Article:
Why you should buy this: If you like heavy metal, blood, demons and brutality, this one will be right up your alley. If you’re looking for a very solid “Behind the Music” type horror novel, this one fits that bill perfectly. The pacing was spot on and the characters were a blast and of course, the demonic entity was fantastic.

Really dug this one.


Book Review: The Wild Dark by Katherine Silva


Title: The Wild Dark

Author: Katherine Silva

Release date: October 12, 2021

Huge thanks to Katherine for sending me a digital copy of this and the upcoming sequel, ‘The Wild Fall,’ which will be released on August 3rd, 2023. When Katherine reached out, I asked if I had to have read this before the sequel and she said it was a must, so I dove into book one, to prepare for book two.

Honestly, I’d seen this one promoted a lot and people had been raving about it, but it remained on my ‘to buy list’ for some time. I’ve got book two preordered now and will be snagging book one shortly as a thanks to her kindness.

What I liked: I went into this one fairly blind. I’d read the synopsis a while back, but I couldn’t completely remember what it was about. I knew that it involved a former cop and a sudden change in life as we know it, but other than that I didn’t re-read the synopsis beforehand, deciding to let the story take me where it wanted.

The novel follows Liz, former police officer who has isolated herself from the world following the death of her partner, Brody. As a snowstorm hits the cabin she’s at, she begins to see odd shadows in the trees and hears strange sounds.

From there, Silva does a wonderful job of creating a new type of apocalypse. Some people can see their dead loved ones. The woods begin to overtake everything and massive, blood-thirsty wolves prowl the trees. Those who can’t see their loved ones believe the others are infected, and the world’s infrastructure crumbles as nature overtakes the cities.

Liz is a damaged character, one who not only recently broke up with her long-time fiancée, but is also struggling with the death of her partner, a man she loved, and blames herself for his demise. This haunting lingers, this sorrow threatens to drag her down, but it also dictates her decisions and this makes for a great protagonist, someone who we want to root for and want to see succeed, all the while they’re making decisions that can be frustrating and head-scratching.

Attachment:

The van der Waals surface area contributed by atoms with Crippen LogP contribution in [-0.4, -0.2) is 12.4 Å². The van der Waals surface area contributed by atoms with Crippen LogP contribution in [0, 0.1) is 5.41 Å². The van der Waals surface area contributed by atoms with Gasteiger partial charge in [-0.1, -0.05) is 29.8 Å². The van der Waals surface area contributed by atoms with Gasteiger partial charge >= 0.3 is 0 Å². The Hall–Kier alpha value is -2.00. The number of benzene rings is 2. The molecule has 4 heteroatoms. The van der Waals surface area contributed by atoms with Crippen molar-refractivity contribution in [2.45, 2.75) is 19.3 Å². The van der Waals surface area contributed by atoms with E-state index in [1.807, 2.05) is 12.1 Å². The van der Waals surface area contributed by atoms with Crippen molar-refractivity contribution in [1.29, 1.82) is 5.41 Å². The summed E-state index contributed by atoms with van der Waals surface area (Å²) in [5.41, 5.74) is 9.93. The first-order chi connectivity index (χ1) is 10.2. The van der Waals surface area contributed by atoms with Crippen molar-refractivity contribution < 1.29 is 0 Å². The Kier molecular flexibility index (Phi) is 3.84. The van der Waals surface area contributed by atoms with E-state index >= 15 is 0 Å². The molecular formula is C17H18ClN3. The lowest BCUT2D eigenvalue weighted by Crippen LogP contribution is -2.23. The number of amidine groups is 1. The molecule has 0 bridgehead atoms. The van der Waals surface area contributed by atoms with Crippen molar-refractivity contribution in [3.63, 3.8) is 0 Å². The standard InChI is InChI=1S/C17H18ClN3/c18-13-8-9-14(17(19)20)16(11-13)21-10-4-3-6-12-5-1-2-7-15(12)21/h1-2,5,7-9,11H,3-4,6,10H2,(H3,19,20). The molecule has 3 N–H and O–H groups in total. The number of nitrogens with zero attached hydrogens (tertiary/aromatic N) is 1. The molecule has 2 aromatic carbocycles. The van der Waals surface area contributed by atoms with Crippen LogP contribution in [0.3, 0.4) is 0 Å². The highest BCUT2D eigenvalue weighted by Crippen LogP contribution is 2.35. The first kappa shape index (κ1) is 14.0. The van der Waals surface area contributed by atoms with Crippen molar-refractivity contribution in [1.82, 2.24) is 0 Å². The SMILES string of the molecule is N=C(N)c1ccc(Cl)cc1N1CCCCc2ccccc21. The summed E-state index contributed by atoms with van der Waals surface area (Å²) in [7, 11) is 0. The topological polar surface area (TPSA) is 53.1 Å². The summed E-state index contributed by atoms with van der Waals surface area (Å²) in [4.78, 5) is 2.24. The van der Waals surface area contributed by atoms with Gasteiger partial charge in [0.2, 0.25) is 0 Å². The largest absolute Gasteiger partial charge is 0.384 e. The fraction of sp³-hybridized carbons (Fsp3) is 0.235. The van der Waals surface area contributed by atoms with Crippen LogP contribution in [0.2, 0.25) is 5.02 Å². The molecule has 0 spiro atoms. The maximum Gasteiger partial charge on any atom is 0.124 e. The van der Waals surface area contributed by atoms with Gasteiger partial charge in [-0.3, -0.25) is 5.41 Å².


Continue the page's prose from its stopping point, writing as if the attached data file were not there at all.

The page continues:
The ending was great. It was filled with an emotional explosion of events but also does a nice job of setting up where the sequel may very well go. It’s also a cathartic ending and taken as a singular novel, you could very well read this and consider it done and wrapped up.

What I didn’t like: The novel jumps back and forth between ‘Now’ and ‘Then.’ While it works really well to fill us in on how Liz got to where she is now and the various relationship dynamics at play between her, Josh and Brody, I found that as the novel went on, it worked to slow the pace and dampen the anxiety and tension that the ‘Now’ chapters were building. I think a lot of it could’ve been condensed and the later quarter would’ve been phenomenally paced if it was purely made up of ‘Now’ chapters.

Why you should buy this: Silva has created a really great character with Liz. You love her, you loathe her and you can’t not follow her story. The setting is fantastic and while I would’ve loved to learn more about the wolves, they worked so well to keep tension high, especially anytime the characters were outside or in the wilderness.

This was a fun take on the ‘end of the world’ trope and I’m excited to see where Silva goes in the sequel.


3Q’s Special – Van Essler shares her Vial Thoughts!

We got an awesome 3Q’s today for all you folks out there who’ve been awaiting the next one!

Today’s guest joins us days before the release of her debut novel, ‘Vial Thoughts.’ Billed as a horror/steampunk mashup, people have been really excited to see this one arrive through Raw Dog Screaming Press!

Please, welcome Van!

Steve: What does your process look like once you finish your first draft? Do you immediately dive back into it, or do you take some time away?